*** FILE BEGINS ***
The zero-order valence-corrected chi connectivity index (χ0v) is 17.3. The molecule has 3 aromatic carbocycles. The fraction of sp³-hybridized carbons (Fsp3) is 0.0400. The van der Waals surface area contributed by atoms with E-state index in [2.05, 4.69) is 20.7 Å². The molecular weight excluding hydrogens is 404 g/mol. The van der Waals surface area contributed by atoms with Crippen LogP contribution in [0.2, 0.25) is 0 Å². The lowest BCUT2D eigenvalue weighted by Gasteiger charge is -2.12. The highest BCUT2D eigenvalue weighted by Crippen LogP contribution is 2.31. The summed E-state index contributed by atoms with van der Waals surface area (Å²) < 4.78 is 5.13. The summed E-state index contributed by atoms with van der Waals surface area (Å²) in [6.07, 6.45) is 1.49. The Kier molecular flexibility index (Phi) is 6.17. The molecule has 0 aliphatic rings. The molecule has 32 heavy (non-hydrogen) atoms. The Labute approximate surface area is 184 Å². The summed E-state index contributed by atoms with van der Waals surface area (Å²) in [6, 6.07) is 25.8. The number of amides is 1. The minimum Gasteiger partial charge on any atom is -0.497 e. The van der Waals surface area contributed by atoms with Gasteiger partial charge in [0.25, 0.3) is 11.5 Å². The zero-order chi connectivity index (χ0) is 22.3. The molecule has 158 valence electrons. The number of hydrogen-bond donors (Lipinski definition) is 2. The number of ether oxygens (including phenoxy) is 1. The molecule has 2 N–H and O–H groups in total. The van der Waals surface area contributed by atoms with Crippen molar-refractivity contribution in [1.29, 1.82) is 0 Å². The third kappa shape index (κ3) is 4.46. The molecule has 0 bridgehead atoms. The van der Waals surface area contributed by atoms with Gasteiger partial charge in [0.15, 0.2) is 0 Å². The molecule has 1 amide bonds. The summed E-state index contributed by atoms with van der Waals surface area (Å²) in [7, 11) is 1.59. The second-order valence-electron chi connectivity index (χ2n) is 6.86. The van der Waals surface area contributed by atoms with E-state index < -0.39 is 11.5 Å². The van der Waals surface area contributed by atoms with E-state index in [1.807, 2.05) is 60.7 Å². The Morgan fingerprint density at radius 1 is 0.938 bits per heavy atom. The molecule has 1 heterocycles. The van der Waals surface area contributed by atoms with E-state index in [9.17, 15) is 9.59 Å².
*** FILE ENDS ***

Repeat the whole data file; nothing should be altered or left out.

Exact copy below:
The zero-order valence-corrected chi connectivity index (χ0v) is 17.3. The molecule has 3 aromatic carbocycles. The fraction of sp³-hybridized carbons (Fsp3) is 0.0400. The van der Waals surface area contributed by atoms with E-state index in [2.05, 4.69) is 20.7 Å². The molecular weight excluding hydrogens is 404 g/mol. The van der Waals surface area contributed by atoms with Crippen LogP contribution in [0.2, 0.25) is 0 Å². The lowest BCUT2D eigenvalue weighted by Gasteiger charge is -2.12. The highest BCUT2D eigenvalue weighted by Crippen LogP contribution is 2.31. The summed E-state index contributed by atoms with van der Waals surface area (Å²) < 4.78 is 5.13. The summed E-state index contributed by atoms with van der Waals surface area (Å²) in [6.07, 6.45) is 1.49. The Kier molecular flexibility index (Phi) is 6.17. The molecule has 0 aliphatic rings. The molecule has 32 heavy (non-hydrogen) atoms. The Labute approximate surface area is 184 Å². The summed E-state index contributed by atoms with van der Waals surface area (Å²) in [6, 6.07) is 25.8. The number of amides is 1. The minimum Gasteiger partial charge on any atom is -0.497 e. The van der Waals surface area contributed by atoms with Gasteiger partial charge in [0.25, 0.3) is 11.5 Å². The zero-order chi connectivity index (χ0) is 22.3. The molecule has 158 valence electrons. The number of hydrogen-bond donors (Lipinski definition) is 2. The number of ether oxygens (including phenoxy) is 1. The molecule has 2 N–H and O–H groups in total. The van der Waals surface area contributed by atoms with Crippen molar-refractivity contribution in [1.29, 1.82) is 0 Å². The third kappa shape index (κ3) is 4.46. The molecule has 0 bridgehead atoms. The van der Waals surface area contributed by atoms with Gasteiger partial charge in [0.15, 0.2) is 0 Å². The molecule has 1 amide bonds. The summed E-state index contributed by atoms with van der Waals surface area (Å²) in [7, 11) is 1.59. The second-order valence-electron chi connectivity index (χ2n) is 6.86. The van der Waals surface area contributed by atoms with E-state index < -0.39 is 11.5 Å². The van der Waals surface area contributed by atoms with E-state index in [1.807, 2.05) is 60.7 Å². The Morgan fingerprint density at radius 1 is 0.938 bits per heavy atom. The molecule has 1 heterocycles. The van der Waals surface area contributed by atoms with E-state index in [9.17, 15) is 9.59 Å².